Monday, 6 August 2007

Awk Pansa

The month of October in Thailand is marked by festivals of faith held to celebrate the end of Buddhist Lent, and known as Awk Pansa and Tawd Gathin.

These ceremonies follow the three-month rainy season and are rooted in the country's agricultural tradition, based on the lunar calendar that marks the passing of the seasons and dictates the planting and harvesting of crops; mainly rice.

Awk Pansa means "leaving the period of rain" and normally falls on around early October till early November and this year it is 7th October. The occasion is to mark the end of Lord Buddha's retreat to heaven in the wet season, during which he preached to his mother. Upon his return to Earth, his followers presented Lord Buddha and his disciples with gifts of food. This event is celebrated today by the presentation of food and other gifts to the nation's monks as they emerge from their rainy season retreat in temples across the land. The monks prepare for this occasion by shaving their heads and eyebrows, and donning fresh robes before leaving their temples and travelling throughout the countryside. Awk Pansa falls on the night of the full moon when Thai people will visit their local temple to pray and to pay respects to the sacred relics and structures (such as chedis) within the temple grounds. Candles will be lit and placed outside homes and in temple compounds across the country. This is to mark the end of the rains that have brought sustenance to the land.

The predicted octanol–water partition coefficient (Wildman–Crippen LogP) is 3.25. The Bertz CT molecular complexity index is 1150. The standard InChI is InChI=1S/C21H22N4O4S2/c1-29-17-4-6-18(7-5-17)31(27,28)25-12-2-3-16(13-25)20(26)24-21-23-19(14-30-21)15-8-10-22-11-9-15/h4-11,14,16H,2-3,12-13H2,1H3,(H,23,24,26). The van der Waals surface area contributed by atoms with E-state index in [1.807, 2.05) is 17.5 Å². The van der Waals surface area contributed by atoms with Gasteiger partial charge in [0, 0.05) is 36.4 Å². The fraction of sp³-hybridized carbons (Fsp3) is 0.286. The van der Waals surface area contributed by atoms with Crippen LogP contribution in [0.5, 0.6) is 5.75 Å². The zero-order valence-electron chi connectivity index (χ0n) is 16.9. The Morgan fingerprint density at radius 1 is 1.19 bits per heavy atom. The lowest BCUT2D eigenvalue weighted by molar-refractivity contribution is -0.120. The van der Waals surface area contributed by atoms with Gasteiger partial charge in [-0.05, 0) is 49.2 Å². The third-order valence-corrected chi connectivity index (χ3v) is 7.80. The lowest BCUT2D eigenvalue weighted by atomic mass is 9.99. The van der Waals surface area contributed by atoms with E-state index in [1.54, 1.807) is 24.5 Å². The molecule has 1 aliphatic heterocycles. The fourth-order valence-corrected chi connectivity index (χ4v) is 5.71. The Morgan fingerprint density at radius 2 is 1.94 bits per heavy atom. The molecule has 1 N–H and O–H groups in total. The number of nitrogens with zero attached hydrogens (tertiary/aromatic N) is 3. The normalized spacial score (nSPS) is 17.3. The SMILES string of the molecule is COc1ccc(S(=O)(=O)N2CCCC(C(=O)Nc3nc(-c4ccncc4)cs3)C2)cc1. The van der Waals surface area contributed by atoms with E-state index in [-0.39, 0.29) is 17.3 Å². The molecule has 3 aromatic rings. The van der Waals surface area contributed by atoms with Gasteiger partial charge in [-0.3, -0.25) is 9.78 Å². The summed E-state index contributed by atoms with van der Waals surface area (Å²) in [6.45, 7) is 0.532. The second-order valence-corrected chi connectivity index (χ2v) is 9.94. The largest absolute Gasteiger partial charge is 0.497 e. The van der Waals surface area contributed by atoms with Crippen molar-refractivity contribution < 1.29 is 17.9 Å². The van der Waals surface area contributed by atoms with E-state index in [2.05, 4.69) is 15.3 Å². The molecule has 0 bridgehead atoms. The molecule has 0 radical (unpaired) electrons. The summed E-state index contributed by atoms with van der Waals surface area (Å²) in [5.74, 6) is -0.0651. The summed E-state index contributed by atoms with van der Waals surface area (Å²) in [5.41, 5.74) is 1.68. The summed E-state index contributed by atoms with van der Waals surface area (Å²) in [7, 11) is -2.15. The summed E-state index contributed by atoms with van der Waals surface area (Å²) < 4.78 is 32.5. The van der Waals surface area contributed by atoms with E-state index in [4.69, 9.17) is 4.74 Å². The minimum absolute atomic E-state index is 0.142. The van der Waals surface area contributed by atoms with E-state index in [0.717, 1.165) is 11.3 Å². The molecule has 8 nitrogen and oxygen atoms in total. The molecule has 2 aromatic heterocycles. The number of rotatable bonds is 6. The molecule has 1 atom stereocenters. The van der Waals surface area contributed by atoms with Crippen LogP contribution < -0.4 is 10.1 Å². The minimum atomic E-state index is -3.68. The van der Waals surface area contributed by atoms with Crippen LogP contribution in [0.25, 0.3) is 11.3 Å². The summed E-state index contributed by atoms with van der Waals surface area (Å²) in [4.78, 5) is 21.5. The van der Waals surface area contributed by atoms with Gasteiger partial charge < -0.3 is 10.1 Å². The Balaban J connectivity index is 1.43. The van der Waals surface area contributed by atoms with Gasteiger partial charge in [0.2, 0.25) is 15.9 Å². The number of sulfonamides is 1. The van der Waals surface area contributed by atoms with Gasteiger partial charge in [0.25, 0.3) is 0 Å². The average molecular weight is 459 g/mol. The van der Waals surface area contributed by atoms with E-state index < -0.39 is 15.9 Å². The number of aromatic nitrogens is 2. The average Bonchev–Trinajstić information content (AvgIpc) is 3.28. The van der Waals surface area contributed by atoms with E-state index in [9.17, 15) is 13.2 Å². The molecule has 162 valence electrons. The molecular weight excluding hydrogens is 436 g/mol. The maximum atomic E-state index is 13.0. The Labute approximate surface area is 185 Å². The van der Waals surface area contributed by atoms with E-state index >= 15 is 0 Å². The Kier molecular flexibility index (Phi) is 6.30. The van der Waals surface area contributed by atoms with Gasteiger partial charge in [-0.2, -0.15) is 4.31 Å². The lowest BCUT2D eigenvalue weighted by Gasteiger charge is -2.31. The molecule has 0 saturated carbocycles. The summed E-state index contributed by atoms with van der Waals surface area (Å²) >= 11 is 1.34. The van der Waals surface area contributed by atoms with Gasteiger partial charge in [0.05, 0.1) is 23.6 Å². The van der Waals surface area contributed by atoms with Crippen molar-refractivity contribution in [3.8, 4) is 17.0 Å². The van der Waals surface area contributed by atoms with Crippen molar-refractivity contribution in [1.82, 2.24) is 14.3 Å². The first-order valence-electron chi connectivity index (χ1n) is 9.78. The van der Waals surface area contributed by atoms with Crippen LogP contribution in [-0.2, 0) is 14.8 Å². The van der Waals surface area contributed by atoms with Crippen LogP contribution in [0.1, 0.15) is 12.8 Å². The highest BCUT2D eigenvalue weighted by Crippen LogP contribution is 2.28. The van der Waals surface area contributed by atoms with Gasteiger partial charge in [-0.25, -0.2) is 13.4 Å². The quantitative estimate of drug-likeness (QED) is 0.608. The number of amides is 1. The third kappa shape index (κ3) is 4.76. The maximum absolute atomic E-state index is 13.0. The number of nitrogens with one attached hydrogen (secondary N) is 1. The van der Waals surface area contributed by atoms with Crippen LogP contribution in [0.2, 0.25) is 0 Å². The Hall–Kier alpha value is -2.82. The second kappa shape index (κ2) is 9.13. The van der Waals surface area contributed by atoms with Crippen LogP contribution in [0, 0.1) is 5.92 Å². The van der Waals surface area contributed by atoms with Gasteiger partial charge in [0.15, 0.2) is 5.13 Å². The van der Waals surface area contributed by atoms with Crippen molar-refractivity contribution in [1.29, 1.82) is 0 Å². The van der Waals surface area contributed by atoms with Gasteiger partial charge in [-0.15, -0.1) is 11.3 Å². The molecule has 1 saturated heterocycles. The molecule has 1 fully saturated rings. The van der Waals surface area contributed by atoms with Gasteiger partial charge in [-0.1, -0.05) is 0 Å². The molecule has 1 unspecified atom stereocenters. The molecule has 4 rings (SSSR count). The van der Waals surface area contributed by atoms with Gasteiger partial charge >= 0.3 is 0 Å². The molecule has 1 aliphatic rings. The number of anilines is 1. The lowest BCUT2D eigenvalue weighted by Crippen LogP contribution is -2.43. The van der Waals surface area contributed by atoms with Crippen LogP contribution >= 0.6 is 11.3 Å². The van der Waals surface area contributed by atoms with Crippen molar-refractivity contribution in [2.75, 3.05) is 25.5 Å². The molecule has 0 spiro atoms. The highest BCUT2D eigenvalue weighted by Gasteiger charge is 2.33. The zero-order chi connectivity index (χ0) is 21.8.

This occasion comes on the eve of a thirty-day period of merit-making for the people of Thailand.

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